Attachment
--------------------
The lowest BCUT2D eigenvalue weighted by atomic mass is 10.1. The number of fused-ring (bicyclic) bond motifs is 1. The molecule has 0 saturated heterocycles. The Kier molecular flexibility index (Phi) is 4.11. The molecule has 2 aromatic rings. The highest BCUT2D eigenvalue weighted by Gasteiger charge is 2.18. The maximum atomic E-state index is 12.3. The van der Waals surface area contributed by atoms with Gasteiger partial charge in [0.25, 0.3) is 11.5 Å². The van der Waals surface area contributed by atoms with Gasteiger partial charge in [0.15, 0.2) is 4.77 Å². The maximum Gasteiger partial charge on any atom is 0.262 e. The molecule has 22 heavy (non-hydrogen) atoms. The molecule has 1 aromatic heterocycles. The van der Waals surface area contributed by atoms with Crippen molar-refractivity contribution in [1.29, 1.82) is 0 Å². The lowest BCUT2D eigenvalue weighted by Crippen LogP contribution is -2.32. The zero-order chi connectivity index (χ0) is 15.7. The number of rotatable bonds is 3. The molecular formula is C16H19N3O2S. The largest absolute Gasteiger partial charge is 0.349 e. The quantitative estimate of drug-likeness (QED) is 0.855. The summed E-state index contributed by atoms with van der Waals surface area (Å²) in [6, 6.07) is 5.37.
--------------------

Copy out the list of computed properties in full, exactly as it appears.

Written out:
The lowest BCUT2D eigenvalue weighted by atomic mass is 10.1. The number of fused-ring (bicyclic) bond motifs is 1. The molecule has 0 saturated heterocycles. The Kier molecular flexibility index (Phi) is 4.11. The molecule has 2 aromatic rings. The highest BCUT2D eigenvalue weighted by Gasteiger charge is 2.18. The maximum atomic E-state index is 12.3. The van der Waals surface area contributed by atoms with Gasteiger partial charge in [0.25, 0.3) is 11.5 Å². The van der Waals surface area contributed by atoms with Gasteiger partial charge in [0.15, 0.2) is 4.77 Å². The maximum Gasteiger partial charge on any atom is 0.262 e. The molecule has 22 heavy (non-hydrogen) atoms. The molecule has 1 aromatic heterocycles. The van der Waals surface area contributed by atoms with Crippen molar-refractivity contribution in [1.29, 1.82) is 0 Å². The lowest BCUT2D eigenvalue weighted by Crippen LogP contribution is -2.32. The zero-order chi connectivity index (χ0) is 15.7. The number of rotatable bonds is 3. The molecular formula is C16H19N3O2S. The largest absolute Gasteiger partial charge is 0.349 e. The quantitative estimate of drug-likeness (QED) is 0.855. The summed E-state index contributed by atoms with van der Waals surface area (Å²) in [6, 6.07) is 5.37.